As often happens with new technologies, marketing automation/technology has become the latest buzzword within the marketing space. Products that were once sold under such names as email marketing, content curation, list management, inbound marketing platforms, and outbound marketing platforms are all being sold as marketing automation. According to chiefmartec.com, the marketing technology landscape for 2015 included 1,876 vendors represented across 43 categories. That is almost twice the number of vendors that the landscape included in 2014.
So while there is this big bucket of vendors and products that fall into the marketing automation and technology bucket, we are still left with the question of exactly what is marketing automation? With so many players in the space, you can find a plethora of definitions out there.
Here is my contribution to the discussion.
Marketing automation is the systematic use of technology to track and manage prospects along their journey from initial acquisition by the system until they either become a customer or are ejected from the system as non-viable. This is done by collecting data from a variety of sources (website activity, live-event participation, social posts, etc.) and by automating certain tasks that are designed to cause the prospect to take action. These actions are then used to establish a prospect’s level of engagement with a company’s marketing programs.
Based on a prospect’s level of engagement, that prospect is either ejected from the system, continued to be tracked and nurtured along his or her journey, or turned over to sales as a marketing qualified lead. The goal is to turn the sales team into a closing machine because it is only receiving truly qualified leads from the marketing team.
Features of Marketing Automation
Because marketing automation is still developing, the features that make up a basic marketing automation platform are still up for discussion. This is the short list that I have been using for some time now.
Segmentation and Targeting – Allows marketers to sort, manage and engage prospects as a group. For example, segmentation is the ability to sort prospects according to the products in which they are interested. Targeting enables marketers to then send different messages to each group.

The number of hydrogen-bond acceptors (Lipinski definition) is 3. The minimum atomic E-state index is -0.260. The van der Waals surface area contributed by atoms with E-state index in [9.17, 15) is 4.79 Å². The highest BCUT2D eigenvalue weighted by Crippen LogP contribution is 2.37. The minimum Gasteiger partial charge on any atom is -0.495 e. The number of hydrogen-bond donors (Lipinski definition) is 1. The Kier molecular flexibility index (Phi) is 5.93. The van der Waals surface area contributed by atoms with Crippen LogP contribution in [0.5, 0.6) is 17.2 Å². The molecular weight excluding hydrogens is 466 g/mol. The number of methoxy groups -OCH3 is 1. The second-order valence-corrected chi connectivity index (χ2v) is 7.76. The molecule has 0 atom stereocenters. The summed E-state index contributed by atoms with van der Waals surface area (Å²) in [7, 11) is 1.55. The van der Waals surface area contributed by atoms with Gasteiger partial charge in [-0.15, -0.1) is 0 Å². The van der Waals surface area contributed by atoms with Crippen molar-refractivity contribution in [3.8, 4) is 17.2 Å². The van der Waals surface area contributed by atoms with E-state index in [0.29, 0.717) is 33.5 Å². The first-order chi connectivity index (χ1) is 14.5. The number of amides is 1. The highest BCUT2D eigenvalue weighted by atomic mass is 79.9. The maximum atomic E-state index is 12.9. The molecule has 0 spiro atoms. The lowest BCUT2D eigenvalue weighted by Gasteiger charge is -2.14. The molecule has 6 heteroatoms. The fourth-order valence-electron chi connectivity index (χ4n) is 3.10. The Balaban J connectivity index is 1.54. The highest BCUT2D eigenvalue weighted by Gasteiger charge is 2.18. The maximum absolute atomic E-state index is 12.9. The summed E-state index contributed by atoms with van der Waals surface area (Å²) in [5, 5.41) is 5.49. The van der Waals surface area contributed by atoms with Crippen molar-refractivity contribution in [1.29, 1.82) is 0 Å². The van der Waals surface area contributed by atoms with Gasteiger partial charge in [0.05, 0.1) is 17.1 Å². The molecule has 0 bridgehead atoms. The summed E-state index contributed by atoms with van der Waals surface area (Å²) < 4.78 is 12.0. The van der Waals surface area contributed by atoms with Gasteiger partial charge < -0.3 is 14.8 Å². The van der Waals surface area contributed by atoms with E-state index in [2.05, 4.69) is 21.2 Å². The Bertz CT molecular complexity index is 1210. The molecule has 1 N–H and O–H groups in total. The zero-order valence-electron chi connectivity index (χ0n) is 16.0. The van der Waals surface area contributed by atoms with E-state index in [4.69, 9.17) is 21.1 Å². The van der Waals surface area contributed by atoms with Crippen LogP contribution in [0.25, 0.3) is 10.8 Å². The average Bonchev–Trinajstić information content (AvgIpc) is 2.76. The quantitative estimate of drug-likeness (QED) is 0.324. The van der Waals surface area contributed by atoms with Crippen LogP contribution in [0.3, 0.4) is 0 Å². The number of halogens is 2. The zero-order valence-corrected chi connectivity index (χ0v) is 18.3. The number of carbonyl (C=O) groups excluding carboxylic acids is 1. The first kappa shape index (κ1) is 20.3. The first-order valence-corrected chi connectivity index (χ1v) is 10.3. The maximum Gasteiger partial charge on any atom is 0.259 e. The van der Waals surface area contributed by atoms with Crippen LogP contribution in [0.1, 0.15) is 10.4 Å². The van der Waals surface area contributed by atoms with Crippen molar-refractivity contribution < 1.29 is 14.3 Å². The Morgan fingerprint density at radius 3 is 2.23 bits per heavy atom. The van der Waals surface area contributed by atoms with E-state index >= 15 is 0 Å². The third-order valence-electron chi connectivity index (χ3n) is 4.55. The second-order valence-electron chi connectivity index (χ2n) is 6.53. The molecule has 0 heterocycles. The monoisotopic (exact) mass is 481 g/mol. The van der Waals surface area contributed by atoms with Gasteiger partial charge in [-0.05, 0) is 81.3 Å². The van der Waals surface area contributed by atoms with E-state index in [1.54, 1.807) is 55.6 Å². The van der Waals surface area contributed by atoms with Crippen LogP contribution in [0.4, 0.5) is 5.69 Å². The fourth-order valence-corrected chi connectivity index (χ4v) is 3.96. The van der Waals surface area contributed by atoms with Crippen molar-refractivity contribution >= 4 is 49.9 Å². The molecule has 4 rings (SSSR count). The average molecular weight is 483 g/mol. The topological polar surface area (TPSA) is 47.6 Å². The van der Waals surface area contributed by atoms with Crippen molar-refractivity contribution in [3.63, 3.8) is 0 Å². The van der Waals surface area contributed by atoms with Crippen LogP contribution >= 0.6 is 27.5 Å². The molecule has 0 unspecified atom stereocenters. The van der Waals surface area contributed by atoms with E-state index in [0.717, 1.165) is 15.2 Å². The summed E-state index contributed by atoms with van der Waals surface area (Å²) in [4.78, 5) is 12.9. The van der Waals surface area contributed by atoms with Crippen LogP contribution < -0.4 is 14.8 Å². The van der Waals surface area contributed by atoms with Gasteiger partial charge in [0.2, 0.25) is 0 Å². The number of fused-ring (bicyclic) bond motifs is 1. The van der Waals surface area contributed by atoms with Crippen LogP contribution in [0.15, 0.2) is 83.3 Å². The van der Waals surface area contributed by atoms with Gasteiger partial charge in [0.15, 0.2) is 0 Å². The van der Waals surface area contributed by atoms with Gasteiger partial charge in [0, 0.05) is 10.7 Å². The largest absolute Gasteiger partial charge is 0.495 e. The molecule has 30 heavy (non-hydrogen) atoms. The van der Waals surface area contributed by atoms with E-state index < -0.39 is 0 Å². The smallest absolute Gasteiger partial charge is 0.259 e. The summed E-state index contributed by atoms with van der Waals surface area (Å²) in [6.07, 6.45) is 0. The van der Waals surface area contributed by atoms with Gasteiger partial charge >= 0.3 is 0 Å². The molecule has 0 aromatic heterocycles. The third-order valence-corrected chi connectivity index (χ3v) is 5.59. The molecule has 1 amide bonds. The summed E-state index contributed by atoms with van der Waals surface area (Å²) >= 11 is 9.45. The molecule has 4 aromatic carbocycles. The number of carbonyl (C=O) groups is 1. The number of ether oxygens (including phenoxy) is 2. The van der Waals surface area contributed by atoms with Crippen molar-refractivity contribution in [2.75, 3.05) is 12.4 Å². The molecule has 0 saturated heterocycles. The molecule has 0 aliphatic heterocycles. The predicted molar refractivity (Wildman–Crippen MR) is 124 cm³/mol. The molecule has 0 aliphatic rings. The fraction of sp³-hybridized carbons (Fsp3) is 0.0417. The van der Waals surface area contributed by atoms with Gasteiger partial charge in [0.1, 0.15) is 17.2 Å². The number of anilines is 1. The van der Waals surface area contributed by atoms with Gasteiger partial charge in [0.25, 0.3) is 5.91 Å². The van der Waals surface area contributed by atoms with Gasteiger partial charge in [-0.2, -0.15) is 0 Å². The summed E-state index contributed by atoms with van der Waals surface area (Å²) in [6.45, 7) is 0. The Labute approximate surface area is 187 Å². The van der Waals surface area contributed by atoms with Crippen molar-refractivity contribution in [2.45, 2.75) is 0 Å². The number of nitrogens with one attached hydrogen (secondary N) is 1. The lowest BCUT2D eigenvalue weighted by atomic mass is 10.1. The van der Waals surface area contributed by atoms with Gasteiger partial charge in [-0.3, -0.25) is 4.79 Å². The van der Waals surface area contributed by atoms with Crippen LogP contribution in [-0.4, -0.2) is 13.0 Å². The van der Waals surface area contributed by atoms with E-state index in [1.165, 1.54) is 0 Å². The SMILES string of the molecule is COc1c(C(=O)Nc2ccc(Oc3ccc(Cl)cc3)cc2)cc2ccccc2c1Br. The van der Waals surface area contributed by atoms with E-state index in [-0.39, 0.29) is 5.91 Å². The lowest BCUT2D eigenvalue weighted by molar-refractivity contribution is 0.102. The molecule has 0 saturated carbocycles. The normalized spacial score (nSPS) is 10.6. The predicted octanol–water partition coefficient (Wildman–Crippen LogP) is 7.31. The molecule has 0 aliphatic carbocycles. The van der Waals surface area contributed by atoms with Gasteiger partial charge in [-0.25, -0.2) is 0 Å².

Email Nurturing/Drip Marketing – Once a customer is placed onto a segmented list, the marketer has the ability to schedule a series of communications by whatever medium the customer requests (email, SMS, phone call, etc.) and measure the prospect’s level of engagement with those communications. Clicking an “I Want a Demo” link in a communication certainly tells you something about that customer that sales needs to know right away. Clicking on an “unsubscribe” option tells you something completely different about that prospect.
Lead Scoring – Having a way to quantify the actions of a prospect enables finer tuning of the marketing system. Points are accrued to prospects as they interact with the marketing system. Certain activities can be worth lots of points (attending a webinar or downloading a whitepaper) while other activities can be worth fewer points (opening a blog post or visiting a certain web page). Once the total of these points reach a certain threshold (based on an agreement between sales and marketing) the prospect is considered MQL and sent over to sales for the close. There can also be trigger events that immediately cause the prospect to become an MQL. Asking for someone in sales to contact them would be a trigger event.
Integration with CRM – This is critical to getting the real value from marketing automation. Once a prospect becomes an MQL, it must be moved to the CRM system, and the sales team needs to be automatically notified. All the information about what the lead did to become an MQL must be transmitted to sales so that sales team members are prepared to engage with the lead. As the sales team further qualifies the lead and eventually closes, the details of the deal need to be transmitted back to the marketing automation system so that marketing activity can be tuned to generate better leads and so that the ROI of marketing activity can be determined.
Marketing Automation vs. Customer Relationship Management
CRM systems have been around for many years. While many of the tasks of a CRM system are similar to those in a marketing automation system (i.e. sending email), there is an important distinction. CRM is really designed to address leads in a one-to-one manner. One of the major benefits of marketing automation is to be able to manage groups of prospects and to do this with as little human input as possible. For example, many CRM systems can send an email to a group, but a good marketing automation solution sends a series of emails to prospects based on when they joined the group. It can then take follow-up action based on how the recipient interacts with the email.
Marketing Automation is Not Automatic
Setting up an effective marketing automation program requires lots of planning long before the first prospect is ever acquired from the program, converted, and eventually closed. Once the hard work of planning and implementing all of the pieces of a marketing automation program is done, and you can actually turn on the system (and you have done these steps well), that is when tasks that were formerly completed manually can become automatic. And even after the system is running, there is ongoing care, feeding, and monitoring that has to take place. The goal is to make automatic many of the tasks that used to be done manually by many sales and marketing staff. The system has to scale, while consuming fewer manual resources. This enables marketers to be constantly refining and improving the system so that it churns out better qualified leads for sales people, turning them into closing machines.
Jeff Dworkin is principal consultant of Ghostpoint (www.ghostpoint.com).
Edited by Kyle Piscioniere